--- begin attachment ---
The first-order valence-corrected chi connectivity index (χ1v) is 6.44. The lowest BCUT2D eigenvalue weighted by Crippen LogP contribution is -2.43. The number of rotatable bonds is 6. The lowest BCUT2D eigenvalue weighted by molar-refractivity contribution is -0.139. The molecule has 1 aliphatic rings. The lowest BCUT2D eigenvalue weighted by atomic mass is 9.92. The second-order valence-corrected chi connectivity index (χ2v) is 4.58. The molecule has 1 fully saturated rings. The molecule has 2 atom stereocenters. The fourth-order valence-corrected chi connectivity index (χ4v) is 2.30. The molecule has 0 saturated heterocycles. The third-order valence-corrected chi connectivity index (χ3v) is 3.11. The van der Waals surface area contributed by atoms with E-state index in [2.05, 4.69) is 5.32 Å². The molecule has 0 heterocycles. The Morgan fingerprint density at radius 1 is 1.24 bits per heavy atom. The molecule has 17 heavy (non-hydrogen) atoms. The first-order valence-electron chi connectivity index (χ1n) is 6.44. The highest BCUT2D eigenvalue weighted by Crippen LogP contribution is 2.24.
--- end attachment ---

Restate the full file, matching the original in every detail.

The first-order valence-corrected chi connectivity index (χ1v) is 6.44. The lowest BCUT2D eigenvalue weighted by Crippen LogP contribution is -2.43. The number of rotatable bonds is 6. The lowest BCUT2D eigenvalue weighted by molar-refractivity contribution is -0.139. The molecule has 1 aliphatic rings. The lowest BCUT2D eigenvalue weighted by atomic mass is 9.92. The second-order valence-corrected chi connectivity index (χ2v) is 4.58. The molecule has 1 fully saturated rings. The molecule has 2 atom stereocenters. The fourth-order valence-corrected chi connectivity index (χ4v) is 2.30. The molecule has 0 saturated heterocycles. The third-order valence-corrected chi connectivity index (χ3v) is 3.11. The van der Waals surface area contributed by atoms with E-state index in [2.05, 4.69) is 5.32 Å². The molecule has 0 heterocycles. The Morgan fingerprint density at radius 1 is 1.24 bits per heavy atom. The molecule has 17 heavy (non-hydrogen) atoms. The first-order valence-electron chi connectivity index (χ1n) is 6.44. The highest BCUT2D eigenvalue weighted by Crippen LogP contribution is 2.24.